EPSTEIN: Fair enough. Something that also comes up a lot PM, when I’ve been speaking about these crimes in Ballarat, is it up to men to find the solutions? Because I’ve had a lot of women ring up and say, they’re just furious, they’re sick of it. They are being asked about the change to their behaviour. Do you think it then follows that it’s just up to men? It is up to people like you and me to fix it or to make it better?

PRIME MINISTER: Look, absolutely, it is the case that it’s up to every Australian. But what shouldn’t happen is that women shouldn’t feel like they have to change their behaviour. That they shouldn’t be, you know, they shouldn’t be able to walk home from the train station or the bus stop at night. That’s unacceptable. Men are overwhelmingly the perpetrators of this violence and men as a group have to change their behaviour. We have to be prepared to speak out about these issues. We have to be prepared to talk to our friends and people we know. We have to be prepared to call out behaviour that we see when it’s unacceptable because, including the disrespect of women.

EPSTEIN: If I can shift our attention to the defamation case yesterday, PM. Only, I wanted to ask you about this aspect of it. When you were in opposition, there was, you contributed to a debate that I guess, was questioning whether or not the Morrison Government at the time, potentially tried to cover up what Brittany Higgins was so concerned about her claims. Now, the judge was pretty specific. He said. It was the opposite, actually, that there weren’t people in the then Morrison Government trying to cover up anything Brittany Higgins was claiming at the time. Do you, as the Labor party, need to withdraw anything you said at the time?

PRIME MINISTER: Oh, Raf, I think that at the time we, I believe, acted responsibly. We asked, particularly given the finding of the court outcome, which very much speaks for itself. Broadly speaking, this is a difficult time for any person that has been the subject of sexual harassment or abuse or assault. As Prime Minister, I take these matters seriously. There have been changes made at Parliament House to make it a safer place to work for women. That work is ongoing. We have committed to implementing all recommendations, there were 28 of them, of the Set the Standard Report from the former Sex Discrimination Commissioner Kate Jenkins, to improve workplace behaviour and culture at Parliament. That’s been something that since we’ve been in government has now had support across the spectrum. And in 2022 as well, we legislated one of the key Respect at Work recommendations. It was a difference that we had, it wasn’t supported by the former government, but it places a positive duty for employers to provide workplaces that are free from sexual harassment, and that has now come into effect.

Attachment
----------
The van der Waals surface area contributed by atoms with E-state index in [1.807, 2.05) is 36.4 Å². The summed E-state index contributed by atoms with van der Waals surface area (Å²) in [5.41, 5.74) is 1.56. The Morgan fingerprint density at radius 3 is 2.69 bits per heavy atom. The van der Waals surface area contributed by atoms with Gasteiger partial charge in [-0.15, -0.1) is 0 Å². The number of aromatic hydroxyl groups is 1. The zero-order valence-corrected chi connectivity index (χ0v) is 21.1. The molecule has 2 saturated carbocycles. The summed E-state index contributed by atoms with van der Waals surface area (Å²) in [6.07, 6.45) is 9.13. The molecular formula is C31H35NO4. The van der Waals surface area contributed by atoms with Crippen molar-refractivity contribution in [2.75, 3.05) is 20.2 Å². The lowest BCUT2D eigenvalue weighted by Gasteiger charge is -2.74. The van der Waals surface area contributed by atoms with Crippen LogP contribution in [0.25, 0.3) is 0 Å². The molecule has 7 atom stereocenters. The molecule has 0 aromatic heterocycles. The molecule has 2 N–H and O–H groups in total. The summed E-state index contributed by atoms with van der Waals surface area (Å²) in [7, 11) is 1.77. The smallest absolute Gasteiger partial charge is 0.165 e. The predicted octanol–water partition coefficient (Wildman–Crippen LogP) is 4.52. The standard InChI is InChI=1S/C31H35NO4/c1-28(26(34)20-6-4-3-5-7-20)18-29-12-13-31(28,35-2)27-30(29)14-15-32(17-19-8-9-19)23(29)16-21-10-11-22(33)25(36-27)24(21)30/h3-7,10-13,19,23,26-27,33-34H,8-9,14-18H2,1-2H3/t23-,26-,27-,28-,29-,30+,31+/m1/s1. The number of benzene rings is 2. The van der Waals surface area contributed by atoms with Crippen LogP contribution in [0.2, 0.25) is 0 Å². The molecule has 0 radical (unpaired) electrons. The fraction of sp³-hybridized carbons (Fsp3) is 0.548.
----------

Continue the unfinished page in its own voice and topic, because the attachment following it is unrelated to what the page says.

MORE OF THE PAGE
EPSTEIN: I think they’re all positives PM, but I just wonder if we look back at, well, especially the experience with Brittany Higgins. She’s been in and out of hospital. Her integrity has been impugned repeatedly. The reputation of many people is actually in tatters. Do you think Brittany Higgins’ experience, do you think other women are going to think twice before they come forward?

PRIME MINISTER: Well, I certainly hope that that’s not the case. I certainly hope that that’s not the case. I have every sympathy for the experience that Brittany Higgins has gone through. It’s been extraordinarily difficult for her. The Federal Court, of course, has made these, made these findings yesterday. What’s clear is that everyone has a right to be safe at work.

EPSTEIN: And you don’t resile from anything said in opposition? Sort of, you did contribute to that debate, saying the Morrison Government might have covered something up. You’re comfortable with everything you said at the time?

PRIME MINISTER: Well, it would be quite extraordinary if an alleged incident, which the judge yesterday has found on the balance of probabilities did occur, occurred within metres of the office that I now occupy, and we not ask questions about it.

EPSTEIN: I guess I’m asking if you did more than ask questions.

PRIME MINISTER: I would find that extraordinary. Extraordinary.

EPSTEIN: I appreciate your time, PM. I know it’s a busy morning. Thank you.

PRIME MINISTER: Thanks very much Raf.